Background: The health implications of dietary phosphorus intake and the role of kidney function in managing serum phosphorus homeostasis are well studied. However, examining the source of dietary phosphorus intake and its impact on serum phosphorus has not been characterized in population studies.
Objective: This study aimed to distinguish the association of food sources of organic phosphorus and inorganic phosphate additives with serum phosphorus concentration.
Design: A cross-sectional analysis of 24-h food recall data from 7895 adult participants in the National Health and Nutrition Examination Survey 2003-2006 was performed. Phosphorus content of foods was categorized as organic or inorganic. Correlations of serum phosphorus to clinical and dietary intake variables were achieved by using multiple regression analysis.
Results: After controlling for estimated glomerular filtration rate (eGFR), body mass index (BMI; in kg/m²), and albumin-to-creatinine ratio, a significant increase in serum phosphorus occurred with dairy foods with inorganic phosphates [parameter estimate (PE) ± SE: 0.07 ± 0.02 mg/dL, P < 0.01] or without inorganic phosphates (PE: 0.02 ± 0.01, P < 0.001) and cereals/grains with inorganic phosphates (PE: 0.005 ± 0.002, P < 0.01). Significantly higher serum phosphorus occurred when eGRF was <30 (PE: 0.24 ± 0.08, P < 0.0001), but eGFR 30-44 (PE: -0.11 ± 0.04, P < 0.01) and 45-60 (PE: -0.10 ± 0.04, P < 0.01) were associated with lower serum phosphorus; higher serum phosphorus was associated with BMI <18.5 (PE: 0.18 ± 0.05, P = 0.0009) but lower with BMI ≥35-39 (PE: -0.09 ± 0.03, P = 0.0013) or ≥40 (PE: -0.10 ± 0.03, P = 0.014).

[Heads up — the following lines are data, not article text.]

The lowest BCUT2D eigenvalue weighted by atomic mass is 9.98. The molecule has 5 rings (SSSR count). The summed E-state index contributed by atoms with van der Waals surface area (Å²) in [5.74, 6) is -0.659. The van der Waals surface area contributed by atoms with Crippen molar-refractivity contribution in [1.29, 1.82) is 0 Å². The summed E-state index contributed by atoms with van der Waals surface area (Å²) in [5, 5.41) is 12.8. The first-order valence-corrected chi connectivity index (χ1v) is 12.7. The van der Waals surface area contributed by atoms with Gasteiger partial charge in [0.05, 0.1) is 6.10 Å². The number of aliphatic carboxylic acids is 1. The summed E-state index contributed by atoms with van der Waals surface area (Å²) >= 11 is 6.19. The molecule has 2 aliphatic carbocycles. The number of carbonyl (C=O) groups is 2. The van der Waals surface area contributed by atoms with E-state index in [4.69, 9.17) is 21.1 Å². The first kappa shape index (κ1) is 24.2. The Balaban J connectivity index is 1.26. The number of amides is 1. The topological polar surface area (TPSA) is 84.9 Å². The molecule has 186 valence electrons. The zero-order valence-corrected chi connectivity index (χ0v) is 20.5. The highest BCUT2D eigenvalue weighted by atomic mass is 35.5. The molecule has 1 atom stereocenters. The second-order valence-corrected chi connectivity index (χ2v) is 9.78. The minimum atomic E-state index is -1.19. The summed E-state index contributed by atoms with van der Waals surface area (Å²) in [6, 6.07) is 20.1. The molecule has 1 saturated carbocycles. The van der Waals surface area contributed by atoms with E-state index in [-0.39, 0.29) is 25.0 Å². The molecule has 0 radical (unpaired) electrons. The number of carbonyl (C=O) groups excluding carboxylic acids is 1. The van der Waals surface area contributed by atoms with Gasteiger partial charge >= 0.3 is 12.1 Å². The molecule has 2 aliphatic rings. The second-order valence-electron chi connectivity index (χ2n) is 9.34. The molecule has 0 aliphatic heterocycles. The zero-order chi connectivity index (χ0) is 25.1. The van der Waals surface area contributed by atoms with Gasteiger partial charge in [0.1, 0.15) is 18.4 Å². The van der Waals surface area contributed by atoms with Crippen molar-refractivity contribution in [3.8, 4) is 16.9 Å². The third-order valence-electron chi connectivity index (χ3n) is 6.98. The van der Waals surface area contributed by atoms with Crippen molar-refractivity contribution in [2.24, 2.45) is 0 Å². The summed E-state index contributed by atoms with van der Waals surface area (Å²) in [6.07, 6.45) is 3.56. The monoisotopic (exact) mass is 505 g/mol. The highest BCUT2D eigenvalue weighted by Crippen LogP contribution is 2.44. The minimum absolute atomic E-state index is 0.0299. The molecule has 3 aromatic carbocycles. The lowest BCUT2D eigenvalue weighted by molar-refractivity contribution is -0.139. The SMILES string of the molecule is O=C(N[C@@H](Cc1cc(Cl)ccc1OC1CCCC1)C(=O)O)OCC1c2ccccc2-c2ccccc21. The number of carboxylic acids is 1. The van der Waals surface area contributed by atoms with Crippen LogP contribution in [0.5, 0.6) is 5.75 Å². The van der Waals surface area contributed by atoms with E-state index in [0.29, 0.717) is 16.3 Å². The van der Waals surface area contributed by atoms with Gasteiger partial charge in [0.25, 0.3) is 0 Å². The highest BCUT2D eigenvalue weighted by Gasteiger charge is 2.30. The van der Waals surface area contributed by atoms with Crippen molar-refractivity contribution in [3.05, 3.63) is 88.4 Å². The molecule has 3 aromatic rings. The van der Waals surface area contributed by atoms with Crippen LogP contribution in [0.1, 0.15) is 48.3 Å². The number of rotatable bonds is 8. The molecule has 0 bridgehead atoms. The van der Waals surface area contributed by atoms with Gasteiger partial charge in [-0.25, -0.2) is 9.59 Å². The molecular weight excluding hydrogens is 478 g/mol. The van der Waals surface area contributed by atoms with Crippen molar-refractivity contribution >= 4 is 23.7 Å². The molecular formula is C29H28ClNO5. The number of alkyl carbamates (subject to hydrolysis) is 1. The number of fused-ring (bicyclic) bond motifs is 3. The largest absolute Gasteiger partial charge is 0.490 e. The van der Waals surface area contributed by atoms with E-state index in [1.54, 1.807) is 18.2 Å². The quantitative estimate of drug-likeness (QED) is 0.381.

Conclusions: This analysis shows that dairy products and cereals/grains having inorganic phosphate additives significantly increase serum phosphorus concentration, despite being consumed less frequently than foods without phosphate additives. It seems prudent for the Nutrient Facts Label to include phosphorus but also for food manufacturers to consider alternatives to phosphate additives.
Trial registration: ClinicalTrials.gov NCT02435017.
Keywords: body mass index; chronic kidney disease; diet; dietary phosphorus; kidney disease.
© 2015 American Society for Nutrition.